Bloodthirsty marauders are now roaming the Internet in droves, looking for opportunities to vent their frustration in angry tirades against others. With each click of their mouse, they spew venom toward people whose opinions they don’t want to hear, or whose success they are jealous of, as a way of trying to make themselves feel less disenfranchised and powerless.
As our world spins out of control, more people, demoralized and frightened by a struggling economy, terrorist attacks, and gloomy predictions about 2012, sit behind their computers lashing out against society. Just like real world bullies, cyberbullies are insecure cowards who terrorize their victims in a pathetic attempt to prove they are big and strong. Still, people get hurt. And, just like companies are held liable when someone gets attacked on their premises, company-owned websites should be held liable when people are attacked by cyberbullies on their online “premises.” At some point, free speech becomes libel.
Ever heard of “Amazon-bombing”? If not, you are not alone. It’s the new and virulent cyberbullying that occurs when “gangs” of vengeful marauders target an author by posting a barrage of scathing reviews, despite not having read the book. I had never heard of it until now, when the five-star reviews for my latest book, “Bad Girls: Why Men Love Them and How Good Girls Can Learn Their Secrets,” were eclipsed by more than 100 one-star vicious reviews overnight, literally. Why? Because my recent quotes about violent video games causing desensitization to violence and increased aggression hit a nerve with the large gaming community, which retaliated by maliciously using this new cyberbullying tool.
“Bad Girls” is a self-help relationship book, combining psychological theory with reader-friendly prose, to help those trying to survive in the dating jungle. It has nothing to do with video games; but this doesn’t matter to the gamers intent on damaging my reputation and book sales. Needless to say, their brutally aggressive reviews confirm the psychological impact of video games that I, and others, have been warning people about for years.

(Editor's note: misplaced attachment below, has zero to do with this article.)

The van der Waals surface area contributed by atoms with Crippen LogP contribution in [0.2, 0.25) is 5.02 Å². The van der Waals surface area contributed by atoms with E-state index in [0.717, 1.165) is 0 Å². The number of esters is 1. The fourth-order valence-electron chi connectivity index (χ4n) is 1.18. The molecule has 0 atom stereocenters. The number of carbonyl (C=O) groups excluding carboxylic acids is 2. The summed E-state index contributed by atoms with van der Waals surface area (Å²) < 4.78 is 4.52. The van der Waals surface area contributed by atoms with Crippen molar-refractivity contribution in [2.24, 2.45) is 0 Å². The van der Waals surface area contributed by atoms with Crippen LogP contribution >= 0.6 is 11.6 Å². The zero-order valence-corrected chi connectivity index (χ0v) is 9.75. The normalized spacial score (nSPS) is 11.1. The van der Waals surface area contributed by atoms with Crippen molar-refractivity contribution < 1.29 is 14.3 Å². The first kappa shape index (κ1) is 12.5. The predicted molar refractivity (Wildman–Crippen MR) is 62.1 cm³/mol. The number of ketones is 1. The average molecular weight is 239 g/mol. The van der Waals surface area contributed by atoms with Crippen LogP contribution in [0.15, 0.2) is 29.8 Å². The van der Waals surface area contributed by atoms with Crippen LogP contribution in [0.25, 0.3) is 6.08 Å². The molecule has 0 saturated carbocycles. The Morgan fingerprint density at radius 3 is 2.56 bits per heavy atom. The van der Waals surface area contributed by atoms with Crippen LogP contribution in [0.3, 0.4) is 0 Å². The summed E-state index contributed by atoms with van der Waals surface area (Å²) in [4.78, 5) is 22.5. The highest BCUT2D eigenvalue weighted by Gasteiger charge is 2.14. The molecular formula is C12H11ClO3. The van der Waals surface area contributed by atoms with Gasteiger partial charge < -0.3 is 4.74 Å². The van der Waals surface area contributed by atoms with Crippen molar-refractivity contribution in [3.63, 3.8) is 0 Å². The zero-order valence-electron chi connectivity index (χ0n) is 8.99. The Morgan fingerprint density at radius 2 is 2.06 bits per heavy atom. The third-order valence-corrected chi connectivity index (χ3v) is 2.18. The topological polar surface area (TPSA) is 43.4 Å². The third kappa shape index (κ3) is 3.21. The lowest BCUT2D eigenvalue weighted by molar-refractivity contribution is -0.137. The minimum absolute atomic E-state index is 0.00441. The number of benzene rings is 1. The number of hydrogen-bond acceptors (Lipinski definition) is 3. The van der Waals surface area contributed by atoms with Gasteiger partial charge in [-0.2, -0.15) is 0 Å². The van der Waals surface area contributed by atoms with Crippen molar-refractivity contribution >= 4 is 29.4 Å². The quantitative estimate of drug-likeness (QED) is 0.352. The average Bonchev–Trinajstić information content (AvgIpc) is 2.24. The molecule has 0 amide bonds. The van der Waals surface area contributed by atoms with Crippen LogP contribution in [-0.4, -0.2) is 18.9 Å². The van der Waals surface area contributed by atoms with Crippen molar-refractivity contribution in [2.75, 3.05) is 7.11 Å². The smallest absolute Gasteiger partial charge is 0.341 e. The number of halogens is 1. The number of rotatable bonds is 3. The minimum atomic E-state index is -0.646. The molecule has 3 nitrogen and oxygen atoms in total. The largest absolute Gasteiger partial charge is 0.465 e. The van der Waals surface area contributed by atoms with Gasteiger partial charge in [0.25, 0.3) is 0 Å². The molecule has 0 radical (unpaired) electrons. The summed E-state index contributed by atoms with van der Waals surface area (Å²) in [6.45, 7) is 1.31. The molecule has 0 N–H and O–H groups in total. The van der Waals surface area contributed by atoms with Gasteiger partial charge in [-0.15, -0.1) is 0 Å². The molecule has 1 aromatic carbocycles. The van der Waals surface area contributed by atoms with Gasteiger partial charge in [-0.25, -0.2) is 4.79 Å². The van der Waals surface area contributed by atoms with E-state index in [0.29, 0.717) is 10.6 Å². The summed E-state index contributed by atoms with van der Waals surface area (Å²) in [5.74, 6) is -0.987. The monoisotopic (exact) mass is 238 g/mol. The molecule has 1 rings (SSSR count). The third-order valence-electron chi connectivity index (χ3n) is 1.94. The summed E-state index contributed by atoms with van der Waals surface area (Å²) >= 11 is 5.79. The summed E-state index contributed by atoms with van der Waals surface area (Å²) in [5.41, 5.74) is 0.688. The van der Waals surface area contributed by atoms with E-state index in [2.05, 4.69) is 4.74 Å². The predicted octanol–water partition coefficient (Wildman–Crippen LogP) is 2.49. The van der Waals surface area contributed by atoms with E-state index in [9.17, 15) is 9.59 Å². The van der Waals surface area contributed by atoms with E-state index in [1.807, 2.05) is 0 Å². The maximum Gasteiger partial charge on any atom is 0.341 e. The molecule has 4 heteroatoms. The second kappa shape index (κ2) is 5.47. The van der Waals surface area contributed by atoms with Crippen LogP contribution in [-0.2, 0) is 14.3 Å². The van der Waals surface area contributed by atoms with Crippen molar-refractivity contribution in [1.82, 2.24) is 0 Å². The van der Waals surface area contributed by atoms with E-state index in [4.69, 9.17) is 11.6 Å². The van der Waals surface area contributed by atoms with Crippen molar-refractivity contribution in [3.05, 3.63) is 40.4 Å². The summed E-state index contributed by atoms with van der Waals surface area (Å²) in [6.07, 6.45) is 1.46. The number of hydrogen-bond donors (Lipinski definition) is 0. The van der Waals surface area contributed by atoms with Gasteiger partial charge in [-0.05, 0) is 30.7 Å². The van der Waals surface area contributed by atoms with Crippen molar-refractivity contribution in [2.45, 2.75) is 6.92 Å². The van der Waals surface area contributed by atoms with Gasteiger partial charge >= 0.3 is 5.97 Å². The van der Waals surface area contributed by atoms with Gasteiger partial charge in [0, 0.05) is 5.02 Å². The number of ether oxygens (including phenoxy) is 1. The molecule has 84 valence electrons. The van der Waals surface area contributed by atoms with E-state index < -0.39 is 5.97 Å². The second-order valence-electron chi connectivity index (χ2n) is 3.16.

Whether you agree with my opinions about video games (based on clinical research and other anti-media violence advocacy work) isn’t the point. The point is that Amazon’s policy must be changed to allow people to write a review only if they have a record of the person purchasing a book — and only one review per customer. Even this system isn’t foolproof, since someone with malicious intent could buy the book and post a damaging review. But it would help.
Other authors, such as Cooper Lawrence, Diane Diamond and Jack Thompson, have also been “Amazon-bombed” for various reasons. But it’s not just authors who are damaged. It’s the public at large, which is deprived of the contents of such books if they permit themselves to be fooled by these fallacious reviews.
Growing up in New York City, I, like other little girls, would get pelted by snowballs from little boys who — we were told — had crushes on us. This was small solace as we tried to dodge the painful chunks of snow and ice walking home from school. Now, all grown up, I am having to face more ruthless bullies, who can’t be tossed off as “boys will be boys.” I dedicated “Bad Girls” to helping men and women find the love they deserve — something that is apparently needed more than ever in our cynical and disheartened society. Instead of using cyberspace to target others with negative reviews, comments, or blogs, because we’re scared about the problems we face and misdirecting our anger, we each need to contribute positive messages to heal our virtual and real worlds.
Dr. Carole Lieberman is a three-time Emmy-winning media psychiatrist, relationship expert and bestselling author who appears on top TV shows and hosts “Dr. Carole’s Couch.” www.drcarole.com